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Cutting Variacs, was RE: variac amperage control??
Original poster: "Alan Yang by way of Terry Fritz <twftesla-at-uswest-dot-net>" <megavolt121-at-mediaone-dot-net>
when you cut your variacs, how did you get the windings off? and how much
did you have to cut out/off?
From: Tesla list [mailto:tesla-at-pupman-dot-com]
Sent: Monday, February 12, 2001 4:54 PM
Subject: Re: variac amperage control??
Original poster: "Barton B. Anderson by way of Terry Fritz
I cut the core on a 10A and a 30A variac. It wasn't a problem but only due
the tool used (a gravity band saw). I cut right down the center of the
area before the connecting plate (swung it out of harms way). It took about
minutes of cutting (nice slow pace) but made a clean cut. I epoxied some
plastic into the slot to keep the core nice and tight. Worked great! The 10A
core was a solid iron compount. The 30A core was made of laminations. This
spread a little at the edges as each lamination was cut (filings getting
between laminations. Tie wrapped up then did the smae epoxy thingy to them.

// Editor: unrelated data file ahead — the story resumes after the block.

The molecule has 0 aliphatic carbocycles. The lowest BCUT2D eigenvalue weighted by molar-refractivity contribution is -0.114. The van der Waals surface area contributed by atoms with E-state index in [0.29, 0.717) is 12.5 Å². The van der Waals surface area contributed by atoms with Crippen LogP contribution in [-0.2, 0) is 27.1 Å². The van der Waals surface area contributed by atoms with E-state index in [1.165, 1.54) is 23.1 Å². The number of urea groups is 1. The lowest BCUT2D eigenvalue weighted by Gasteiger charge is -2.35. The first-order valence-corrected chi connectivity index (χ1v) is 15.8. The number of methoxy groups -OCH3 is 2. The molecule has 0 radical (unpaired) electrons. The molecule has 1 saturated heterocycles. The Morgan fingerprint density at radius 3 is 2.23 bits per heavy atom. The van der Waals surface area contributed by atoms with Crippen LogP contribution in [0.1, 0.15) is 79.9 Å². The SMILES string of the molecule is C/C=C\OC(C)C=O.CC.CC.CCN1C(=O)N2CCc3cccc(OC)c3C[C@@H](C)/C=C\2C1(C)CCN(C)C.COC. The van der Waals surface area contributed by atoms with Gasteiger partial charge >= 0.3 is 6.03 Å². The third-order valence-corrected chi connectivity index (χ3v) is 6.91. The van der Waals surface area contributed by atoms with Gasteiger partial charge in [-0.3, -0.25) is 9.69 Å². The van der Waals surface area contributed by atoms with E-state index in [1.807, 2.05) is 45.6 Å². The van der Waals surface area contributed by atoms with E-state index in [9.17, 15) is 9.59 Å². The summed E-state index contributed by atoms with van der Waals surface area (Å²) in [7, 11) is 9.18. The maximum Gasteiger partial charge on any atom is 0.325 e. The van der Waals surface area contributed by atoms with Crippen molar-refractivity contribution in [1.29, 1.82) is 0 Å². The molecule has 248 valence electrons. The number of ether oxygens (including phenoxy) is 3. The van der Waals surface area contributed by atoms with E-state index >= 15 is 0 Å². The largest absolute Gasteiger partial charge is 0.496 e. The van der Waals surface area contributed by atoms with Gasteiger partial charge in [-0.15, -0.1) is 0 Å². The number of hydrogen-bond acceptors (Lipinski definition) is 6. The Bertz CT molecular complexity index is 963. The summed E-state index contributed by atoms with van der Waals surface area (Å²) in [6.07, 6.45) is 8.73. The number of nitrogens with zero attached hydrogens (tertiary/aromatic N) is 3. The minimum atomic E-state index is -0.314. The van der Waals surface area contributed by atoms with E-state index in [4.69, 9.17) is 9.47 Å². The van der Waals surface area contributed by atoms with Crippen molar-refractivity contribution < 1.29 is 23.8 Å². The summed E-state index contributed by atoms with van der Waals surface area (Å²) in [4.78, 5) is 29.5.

It's been in use about 2 1/2 years and going strong.
Tesla list wrote:
> Original poster: "by way of Terry Fritz <twftesla-at-uswest-dot-net>"
> In a message dated 2/11/01 10:18:02 AM Pacific Standard Time,
> tesla-at-pupman-dot-com writes:
> << "Ed Phillips wrote:
> < Cutting a
> < thin slot through the core would probably cure the saturation and turn
> < it into a linear reactor, but have never sacrificed a variac to find
> < out. Cutting through that silicon steel ribbon would be a pretty tough
> < proposition, but think some have reported it.
> Hi Ed, Un-Terry,
> Yep, I can testify to what both of you are saying. I had a 28 amp/240 volt
> variac that I was using as a current limiter for my a coil a while back
> I ended up burning the windings up on a very small area of the variac (<
> It was enough to riun the variac, though. Then I decided to take it apart
> salvage the donut core. I then thought about cutting the slot in the
> core for an extra reactor ballast. I first tried with a hacksaw (lol).
> talikng about appr. 2" x 2.5" of solid silicon steel. Then I bought a
> ting blade and installed it on my circular saw and proceeded to cut thru
> By now, it was more of the challenge of actually cutting thru the core
> actually being able to get something useful out of it. After about 10
> of a shower of sparks, I finally cut clean thru it, although the edges
> rather ragged. Anyway, the core kind of "spring" opened once the cut was
> completely thru and it left a gap about 2" wide. Also, the lamenations
> spread out pretty bad around the cut, so I don't know if it's even usuable
> now and it's pretty doggone ugly :-(
> David Rieben